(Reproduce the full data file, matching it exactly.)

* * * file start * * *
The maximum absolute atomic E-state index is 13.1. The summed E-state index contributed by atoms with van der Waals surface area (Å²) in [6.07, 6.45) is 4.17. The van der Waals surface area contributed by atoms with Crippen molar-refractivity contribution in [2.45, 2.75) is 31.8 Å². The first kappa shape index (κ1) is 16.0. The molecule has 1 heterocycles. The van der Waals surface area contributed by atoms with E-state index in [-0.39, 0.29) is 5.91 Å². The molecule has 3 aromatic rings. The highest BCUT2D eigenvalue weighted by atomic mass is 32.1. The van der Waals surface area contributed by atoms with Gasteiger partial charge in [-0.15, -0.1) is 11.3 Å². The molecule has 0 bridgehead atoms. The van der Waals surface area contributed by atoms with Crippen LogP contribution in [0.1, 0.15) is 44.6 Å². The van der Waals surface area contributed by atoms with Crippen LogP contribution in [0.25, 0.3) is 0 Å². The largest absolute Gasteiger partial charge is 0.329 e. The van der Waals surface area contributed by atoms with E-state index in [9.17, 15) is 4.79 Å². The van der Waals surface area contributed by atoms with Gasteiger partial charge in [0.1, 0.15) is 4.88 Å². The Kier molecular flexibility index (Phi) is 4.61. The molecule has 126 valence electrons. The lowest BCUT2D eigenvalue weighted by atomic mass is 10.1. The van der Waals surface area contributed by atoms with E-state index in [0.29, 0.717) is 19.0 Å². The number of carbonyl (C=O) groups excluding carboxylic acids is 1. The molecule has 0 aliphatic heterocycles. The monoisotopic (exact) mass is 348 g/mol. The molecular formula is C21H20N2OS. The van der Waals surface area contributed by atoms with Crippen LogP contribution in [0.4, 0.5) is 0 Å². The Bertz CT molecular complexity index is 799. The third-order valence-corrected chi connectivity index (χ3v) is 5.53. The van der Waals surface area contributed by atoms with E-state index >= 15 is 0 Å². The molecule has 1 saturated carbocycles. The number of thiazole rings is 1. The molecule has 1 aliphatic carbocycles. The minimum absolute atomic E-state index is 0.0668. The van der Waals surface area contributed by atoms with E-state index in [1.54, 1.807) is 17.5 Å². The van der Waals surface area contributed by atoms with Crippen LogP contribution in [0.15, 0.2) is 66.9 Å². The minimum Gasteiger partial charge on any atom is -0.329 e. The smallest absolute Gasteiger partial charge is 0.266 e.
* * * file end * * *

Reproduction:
The maximum absolute atomic E-state index is 13.1. The summed E-state index contributed by atoms with van der Waals surface area (Å²) in [6.07, 6.45) is 4.17. The van der Waals surface area contributed by atoms with Crippen molar-refractivity contribution in [2.45, 2.75) is 31.8 Å². The first kappa shape index (κ1) is 16.0. The molecule has 1 heterocycles. The van der Waals surface area contributed by atoms with E-state index in [-0.39, 0.29) is 5.91 Å². The molecule has 3 aromatic rings. The highest BCUT2D eigenvalue weighted by atomic mass is 32.1. The van der Waals surface area contributed by atoms with Gasteiger partial charge in [-0.15, -0.1) is 11.3 Å². The molecule has 0 bridgehead atoms. The van der Waals surface area contributed by atoms with Crippen LogP contribution in [0.1, 0.15) is 44.6 Å². The van der Waals surface area contributed by atoms with Crippen LogP contribution in [0.25, 0.3) is 0 Å². The largest absolute Gasteiger partial charge is 0.329 e. The van der Waals surface area contributed by atoms with E-state index in [9.17, 15) is 4.79 Å². The van der Waals surface area contributed by atoms with Gasteiger partial charge in [0.1, 0.15) is 4.88 Å². The Kier molecular flexibility index (Phi) is 4.61. The molecule has 126 valence electrons. The lowest BCUT2D eigenvalue weighted by atomic mass is 10.1. The van der Waals surface area contributed by atoms with E-state index in [0.29, 0.717) is 19.0 Å². The number of carbonyl (C=O) groups excluding carboxylic acids is 1. The molecule has 0 aliphatic heterocycles. The monoisotopic (exact) mass is 348 g/mol. The molecular formula is C21H20N2OS. The van der Waals surface area contributed by atoms with Crippen LogP contribution in [0.4, 0.5) is 0 Å². The Bertz CT molecular complexity index is 799. The third-order valence-corrected chi connectivity index (χ3v) is 5.53. The van der Waals surface area contributed by atoms with E-state index >= 15 is 0 Å². The molecule has 1 saturated carbocycles. The number of thiazole rings is 1. The molecule has 1 aliphatic carbocycles. The minimum absolute atomic E-state index is 0.0668. The van der Waals surface area contributed by atoms with E-state index in [1.54, 1.807) is 17.5 Å². The van der Waals surface area contributed by atoms with Crippen LogP contribution in [0.15, 0.2) is 66.9 Å². The minimum Gasteiger partial charge on any atom is -0.329 e. The smallest absolute Gasteiger partial charge is 0.266 e.